A.C. No. 12768. June 23, 2020 (Case Brief / Digest)

**Title:** *Bondoc vs. Licudine: A Case on Professional Responsibility and Trust Mismanagement*

In 2015, Felicitas H. Bondoc, a resident of Alberta, Canada, sought legal assistance from Atty. Marlow L. Licudine, a practicing attorney in Baguio City, Philippines, for filing an annulment case against her husband. Bondoc, through a representative, paid Licudine CAD$2,000.00 as an initial down payment for his legal services. Over time, Bondoc, unable to receive updates on the case and discovering unauthorized disclosure of her personal information, decided to terminate Licudine’s engagement and demanded a refund of the legal fees.

Despite multiple demands and follow-up attempts made by Bondoc and her son, Conrad H. Bautista, Licudine failed to return any portion of the fees. This inaction prompted Bondoc to file an administrative complaint against Licudine before the Integrated Bar of the Philippines (IBP) Commission on Bar Discipline for violating the Code of Professional Responsibility, the Lawyer’s Oath, and Rule 138 of the Rules of Court. Licudine, in his belated answer, claimed that the fees were used for the preparation of the annulment petition and cited various reasons for his failure to refund the money.

The IBP Commission on Bar Discipline, upon review, found Licudine liable and recommended his suspension from the practice of law. The IBP Board of Governors adopted this recommendation with modifications, further imposing additional penalties on Licudine.

1. Whether Licudine violated the Lawyer’s Oath and the Code of Professional Responsibility by failing to return the legal fees paid to him despite not rendering the agreed-upon legal services.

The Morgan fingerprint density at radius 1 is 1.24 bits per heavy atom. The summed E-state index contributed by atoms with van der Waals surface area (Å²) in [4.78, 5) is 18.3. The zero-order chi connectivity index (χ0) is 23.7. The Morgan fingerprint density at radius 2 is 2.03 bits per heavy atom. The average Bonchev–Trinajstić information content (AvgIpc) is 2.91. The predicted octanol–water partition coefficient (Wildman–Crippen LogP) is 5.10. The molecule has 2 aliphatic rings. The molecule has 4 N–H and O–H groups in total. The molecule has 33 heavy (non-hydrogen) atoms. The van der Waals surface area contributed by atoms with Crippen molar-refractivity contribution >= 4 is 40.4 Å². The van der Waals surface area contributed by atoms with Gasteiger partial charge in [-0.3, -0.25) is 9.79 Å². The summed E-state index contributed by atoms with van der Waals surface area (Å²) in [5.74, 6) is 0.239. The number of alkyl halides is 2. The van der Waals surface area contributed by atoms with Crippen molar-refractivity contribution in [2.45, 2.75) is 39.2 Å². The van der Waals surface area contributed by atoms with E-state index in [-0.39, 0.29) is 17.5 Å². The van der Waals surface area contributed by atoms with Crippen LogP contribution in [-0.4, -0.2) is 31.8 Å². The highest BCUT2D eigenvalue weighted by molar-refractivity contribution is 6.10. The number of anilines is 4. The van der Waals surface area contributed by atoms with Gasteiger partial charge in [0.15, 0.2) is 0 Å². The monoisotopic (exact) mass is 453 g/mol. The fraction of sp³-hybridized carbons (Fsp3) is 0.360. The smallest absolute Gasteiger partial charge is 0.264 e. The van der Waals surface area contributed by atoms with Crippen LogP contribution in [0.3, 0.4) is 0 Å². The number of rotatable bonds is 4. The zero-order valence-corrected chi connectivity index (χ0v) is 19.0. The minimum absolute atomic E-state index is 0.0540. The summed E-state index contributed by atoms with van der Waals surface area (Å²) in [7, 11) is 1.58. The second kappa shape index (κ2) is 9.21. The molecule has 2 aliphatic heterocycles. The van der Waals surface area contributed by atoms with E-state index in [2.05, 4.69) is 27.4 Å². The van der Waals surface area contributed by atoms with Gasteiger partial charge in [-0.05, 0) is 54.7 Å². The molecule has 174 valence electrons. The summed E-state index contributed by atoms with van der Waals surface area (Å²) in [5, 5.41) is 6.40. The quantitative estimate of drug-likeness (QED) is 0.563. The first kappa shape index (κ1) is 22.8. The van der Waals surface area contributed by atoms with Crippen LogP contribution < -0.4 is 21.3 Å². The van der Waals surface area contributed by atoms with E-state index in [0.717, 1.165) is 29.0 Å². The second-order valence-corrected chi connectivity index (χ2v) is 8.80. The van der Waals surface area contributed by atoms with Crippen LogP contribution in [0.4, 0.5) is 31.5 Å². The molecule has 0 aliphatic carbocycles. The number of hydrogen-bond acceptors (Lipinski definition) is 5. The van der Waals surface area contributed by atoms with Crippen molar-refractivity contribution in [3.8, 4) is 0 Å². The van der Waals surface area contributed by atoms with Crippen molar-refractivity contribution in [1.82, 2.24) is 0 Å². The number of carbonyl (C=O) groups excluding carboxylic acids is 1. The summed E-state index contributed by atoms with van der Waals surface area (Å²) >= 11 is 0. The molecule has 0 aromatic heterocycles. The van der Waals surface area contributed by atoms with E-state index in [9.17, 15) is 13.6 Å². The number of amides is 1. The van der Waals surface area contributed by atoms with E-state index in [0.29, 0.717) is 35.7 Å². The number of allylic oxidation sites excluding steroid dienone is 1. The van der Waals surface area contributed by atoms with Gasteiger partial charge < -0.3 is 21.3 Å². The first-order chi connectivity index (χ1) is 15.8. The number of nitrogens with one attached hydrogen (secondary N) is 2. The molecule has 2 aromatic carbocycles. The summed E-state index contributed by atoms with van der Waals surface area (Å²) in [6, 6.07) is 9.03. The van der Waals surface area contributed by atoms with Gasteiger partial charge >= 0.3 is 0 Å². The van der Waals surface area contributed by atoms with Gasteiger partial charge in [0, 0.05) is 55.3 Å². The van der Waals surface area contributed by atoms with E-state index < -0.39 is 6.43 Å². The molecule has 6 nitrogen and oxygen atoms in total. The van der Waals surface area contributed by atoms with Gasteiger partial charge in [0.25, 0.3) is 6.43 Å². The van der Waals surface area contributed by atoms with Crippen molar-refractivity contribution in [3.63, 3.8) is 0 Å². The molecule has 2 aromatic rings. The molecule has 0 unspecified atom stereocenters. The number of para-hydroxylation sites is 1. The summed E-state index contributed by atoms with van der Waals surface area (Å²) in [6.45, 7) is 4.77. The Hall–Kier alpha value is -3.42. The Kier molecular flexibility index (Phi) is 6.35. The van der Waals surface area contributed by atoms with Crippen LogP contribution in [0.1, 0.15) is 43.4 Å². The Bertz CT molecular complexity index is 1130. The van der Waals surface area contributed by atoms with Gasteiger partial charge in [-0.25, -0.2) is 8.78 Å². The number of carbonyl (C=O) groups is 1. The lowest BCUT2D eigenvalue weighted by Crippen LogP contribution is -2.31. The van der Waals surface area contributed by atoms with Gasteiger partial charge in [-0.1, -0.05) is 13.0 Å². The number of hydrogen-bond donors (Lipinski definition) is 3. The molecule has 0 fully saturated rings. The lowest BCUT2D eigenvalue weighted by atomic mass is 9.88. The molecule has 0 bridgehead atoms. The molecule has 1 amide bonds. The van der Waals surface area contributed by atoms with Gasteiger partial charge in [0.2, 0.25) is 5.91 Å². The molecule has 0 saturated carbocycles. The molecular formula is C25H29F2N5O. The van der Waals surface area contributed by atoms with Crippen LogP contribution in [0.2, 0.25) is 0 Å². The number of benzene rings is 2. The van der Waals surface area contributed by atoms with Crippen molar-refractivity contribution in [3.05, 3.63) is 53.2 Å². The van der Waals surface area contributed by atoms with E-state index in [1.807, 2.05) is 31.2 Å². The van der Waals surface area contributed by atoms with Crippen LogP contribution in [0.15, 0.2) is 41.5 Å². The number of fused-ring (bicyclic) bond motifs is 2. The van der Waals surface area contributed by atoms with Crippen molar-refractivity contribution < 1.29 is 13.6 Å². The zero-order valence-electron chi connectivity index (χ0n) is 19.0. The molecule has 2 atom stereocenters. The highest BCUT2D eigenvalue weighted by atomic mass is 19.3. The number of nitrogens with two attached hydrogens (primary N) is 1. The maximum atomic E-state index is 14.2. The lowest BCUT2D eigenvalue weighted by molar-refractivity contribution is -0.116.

2. Whether Licudine’s actions amounted to a violation of the trust and confidence reposed in him by his client.

**Court’s Decision:**
The Supreme Court agreed with the IBP’s finding and held that Licudine violated the Lawyer’s Oath, Canons 1 and 16, and Rules 1.01, 16.01, 16.02, and 16.03 of the Code of Professional Responsibility. The Court emphasized that a lawyer must act with competence, diligence, and dedication to the client’s cause, reflecting honesty, integrity, and fairness in all transactions. By failing to file the annulment case and return the unearned fees, Licudine breached these obligations, justifying his suspension from the practice of law for two (2) years and ordering him to return the full amount of CAD$2,000.00 with legal interest.

The case reiterated the principle that lawyers hold money paid to them by clients for specific purposes in trust and are duty-bound to return any unearned fees upon the termination of their engagement. Misappropriation or failure to return such funds constitutes a gross violation of professional ethics and erodes public confidence in the legal profession.

**Class Notes:**
– Ethical standards demand lawyers to serve with competence, diligence, and integrity.
– Money received for a specific legal service must be returned if the service is undelivered.
– Lawyers must maintain transparency and accountability for clients’ funds.
– Violation of the Lawyer’s Oath and the Code of Professional Responsibility attracts disciplinary action, including suspension and fines.

**Historical Background:**
This case underscores the stringent ethical standards expected of lawyers in the Philippines, reflecting on the legal profession’s fundamental tenets of trust, accountability, and responsibility. It exemplifies consequences faced by lawyers who fail to uphold these principles, serving as a cautionary tale for legal practitioners on the importance of ethical conduct and client trust management.


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